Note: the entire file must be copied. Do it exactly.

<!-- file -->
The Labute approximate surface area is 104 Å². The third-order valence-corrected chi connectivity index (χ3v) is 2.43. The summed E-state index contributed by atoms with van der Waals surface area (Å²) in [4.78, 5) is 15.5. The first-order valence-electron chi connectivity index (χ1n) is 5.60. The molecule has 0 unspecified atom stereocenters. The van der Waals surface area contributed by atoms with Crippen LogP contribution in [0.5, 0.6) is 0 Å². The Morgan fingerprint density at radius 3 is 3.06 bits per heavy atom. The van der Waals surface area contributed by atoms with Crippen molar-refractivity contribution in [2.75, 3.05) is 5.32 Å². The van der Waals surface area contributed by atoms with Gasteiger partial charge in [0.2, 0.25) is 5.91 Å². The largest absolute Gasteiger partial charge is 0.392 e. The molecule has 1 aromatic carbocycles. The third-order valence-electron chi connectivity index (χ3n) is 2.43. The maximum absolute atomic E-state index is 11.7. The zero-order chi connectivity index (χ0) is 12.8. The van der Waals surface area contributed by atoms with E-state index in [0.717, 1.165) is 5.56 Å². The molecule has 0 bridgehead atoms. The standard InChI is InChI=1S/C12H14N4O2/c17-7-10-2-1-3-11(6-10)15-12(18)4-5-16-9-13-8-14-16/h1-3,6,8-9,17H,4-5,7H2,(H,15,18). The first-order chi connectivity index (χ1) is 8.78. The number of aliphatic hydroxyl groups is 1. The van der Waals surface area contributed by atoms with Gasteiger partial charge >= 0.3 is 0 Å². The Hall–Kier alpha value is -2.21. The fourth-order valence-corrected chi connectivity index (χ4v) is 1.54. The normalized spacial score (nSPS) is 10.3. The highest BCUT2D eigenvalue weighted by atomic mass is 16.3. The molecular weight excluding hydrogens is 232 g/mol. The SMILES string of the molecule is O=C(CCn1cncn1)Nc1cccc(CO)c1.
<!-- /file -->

The Labute approximate surface area is 104 Å². The third-order valence-corrected chi connectivity index (χ3v) is 2.43. The summed E-state index contributed by atoms with van der Waals surface area (Å²) in [4.78, 5) is 15.5. The first-order valence-electron chi connectivity index (χ1n) is 5.60. The molecule has 0 unspecified atom stereocenters. The van der Waals surface area contributed by atoms with Crippen LogP contribution in [0.5, 0.6) is 0 Å². The Morgan fingerprint density at radius 3 is 3.06 bits per heavy atom. The van der Waals surface area contributed by atoms with Crippen molar-refractivity contribution in [2.75, 3.05) is 5.32 Å². The van der Waals surface area contributed by atoms with Gasteiger partial charge in [0.2, 0.25) is 5.91 Å². The largest absolute Gasteiger partial charge is 0.392 e. The molecule has 1 aromatic carbocycles. The third-order valence-electron chi connectivity index (χ3n) is 2.43. The maximum absolute atomic E-state index is 11.7. The zero-order chi connectivity index (χ0) is 12.8. The van der Waals surface area contributed by atoms with E-state index in [0.717, 1.165) is 5.56 Å². The molecule has 0 bridgehead atoms. The standard InChI is InChI=1S/C12H14N4O2/c17-7-10-2-1-3-11(6-10)15-12(18)4-5-16-9-13-8-14-16/h1-3,6,8-9,17H,4-5,7H2,(H,15,18). The first-order chi connectivity index (χ1) is 8.78. The number of aliphatic hydroxyl groups is 1. The van der Waals surface area contributed by atoms with Gasteiger partial charge >= 0.3 is 0 Å². The Hall–Kier alpha value is -2.21. The fourth-order valence-corrected chi connectivity index (χ4v) is 1.54. The normalized spacial score (nSPS) is 10.3. The highest BCUT2D eigenvalue weighted by atomic mass is 16.3. The molecular weight excluding hydrogens is 232 g/mol. The SMILES string of the molecule is O=C(CCn1cncn1)Nc1cccc(CO)c1.